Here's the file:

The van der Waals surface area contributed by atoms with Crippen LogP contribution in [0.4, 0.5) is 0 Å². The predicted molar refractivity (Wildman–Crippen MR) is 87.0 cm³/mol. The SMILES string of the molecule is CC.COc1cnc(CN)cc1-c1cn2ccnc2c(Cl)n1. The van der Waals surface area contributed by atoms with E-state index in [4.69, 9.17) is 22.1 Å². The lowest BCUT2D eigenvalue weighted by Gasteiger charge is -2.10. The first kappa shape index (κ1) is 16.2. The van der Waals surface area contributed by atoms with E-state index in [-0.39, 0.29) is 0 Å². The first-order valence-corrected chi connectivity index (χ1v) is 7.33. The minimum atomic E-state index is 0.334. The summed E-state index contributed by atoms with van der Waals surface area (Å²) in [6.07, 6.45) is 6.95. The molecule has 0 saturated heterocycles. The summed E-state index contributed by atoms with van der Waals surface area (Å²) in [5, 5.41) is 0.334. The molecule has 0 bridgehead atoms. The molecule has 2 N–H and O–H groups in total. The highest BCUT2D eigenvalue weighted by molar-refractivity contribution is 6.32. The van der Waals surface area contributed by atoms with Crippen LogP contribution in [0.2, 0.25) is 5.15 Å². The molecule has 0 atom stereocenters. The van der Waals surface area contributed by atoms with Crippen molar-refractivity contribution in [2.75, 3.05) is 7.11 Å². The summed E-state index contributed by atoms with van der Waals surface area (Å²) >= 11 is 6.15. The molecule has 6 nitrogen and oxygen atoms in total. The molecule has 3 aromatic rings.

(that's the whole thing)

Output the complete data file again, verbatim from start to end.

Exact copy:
The van der Waals surface area contributed by atoms with Crippen LogP contribution in [0.4, 0.5) is 0 Å². The predicted molar refractivity (Wildman–Crippen MR) is 87.0 cm³/mol. The SMILES string of the molecule is CC.COc1cnc(CN)cc1-c1cn2ccnc2c(Cl)n1. The van der Waals surface area contributed by atoms with E-state index in [4.69, 9.17) is 22.1 Å². The lowest BCUT2D eigenvalue weighted by Gasteiger charge is -2.10. The first kappa shape index (κ1) is 16.2. The van der Waals surface area contributed by atoms with E-state index in [-0.39, 0.29) is 0 Å². The first-order valence-corrected chi connectivity index (χ1v) is 7.33. The minimum atomic E-state index is 0.334. The summed E-state index contributed by atoms with van der Waals surface area (Å²) in [6.07, 6.45) is 6.95. The molecule has 0 saturated heterocycles. The summed E-state index contributed by atoms with van der Waals surface area (Å²) in [5, 5.41) is 0.334. The molecule has 0 bridgehead atoms. The molecule has 2 N–H and O–H groups in total. The highest BCUT2D eigenvalue weighted by molar-refractivity contribution is 6.32. The van der Waals surface area contributed by atoms with Crippen LogP contribution in [0.2, 0.25) is 5.15 Å². The molecule has 0 atom stereocenters. The van der Waals surface area contributed by atoms with Crippen molar-refractivity contribution in [2.75, 3.05) is 7.11 Å². The summed E-state index contributed by atoms with van der Waals surface area (Å²) >= 11 is 6.15. The molecule has 6 nitrogen and oxygen atoms in total. The molecule has 3 aromatic rings.